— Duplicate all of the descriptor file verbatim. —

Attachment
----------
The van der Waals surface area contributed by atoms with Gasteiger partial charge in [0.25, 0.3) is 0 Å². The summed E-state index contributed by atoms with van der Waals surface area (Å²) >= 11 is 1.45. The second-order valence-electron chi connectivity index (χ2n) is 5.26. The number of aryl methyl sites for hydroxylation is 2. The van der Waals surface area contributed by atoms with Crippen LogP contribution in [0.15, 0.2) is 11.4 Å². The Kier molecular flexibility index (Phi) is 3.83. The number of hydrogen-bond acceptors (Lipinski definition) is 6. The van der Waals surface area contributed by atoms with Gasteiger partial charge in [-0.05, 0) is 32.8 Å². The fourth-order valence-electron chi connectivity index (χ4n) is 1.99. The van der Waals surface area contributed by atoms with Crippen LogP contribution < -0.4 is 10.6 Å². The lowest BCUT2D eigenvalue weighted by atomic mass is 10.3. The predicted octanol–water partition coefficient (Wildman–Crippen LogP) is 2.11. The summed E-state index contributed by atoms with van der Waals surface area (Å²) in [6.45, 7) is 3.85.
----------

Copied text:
The van der Waals surface area contributed by atoms with Gasteiger partial charge in [0.25, 0.3) is 0 Å². The summed E-state index contributed by atoms with van der Waals surface area (Å²) >= 11 is 1.45. The second-order valence-electron chi connectivity index (χ2n) is 5.26. The number of aryl methyl sites for hydroxylation is 2. The van der Waals surface area contributed by atoms with Crippen LogP contribution in [0.15, 0.2) is 11.4 Å². The Kier molecular flexibility index (Phi) is 3.83. The number of hydrogen-bond acceptors (Lipinski definition) is 6. The van der Waals surface area contributed by atoms with Gasteiger partial charge in [-0.05, 0) is 32.8 Å². The fourth-order valence-electron chi connectivity index (χ4n) is 1.99. The van der Waals surface area contributed by atoms with Crippen LogP contribution < -0.4 is 10.6 Å². The lowest BCUT2D eigenvalue weighted by atomic mass is 10.3. The predicted octanol–water partition coefficient (Wildman–Crippen LogP) is 2.11. The summed E-state index contributed by atoms with van der Waals surface area (Å²) in [6.45, 7) is 3.85.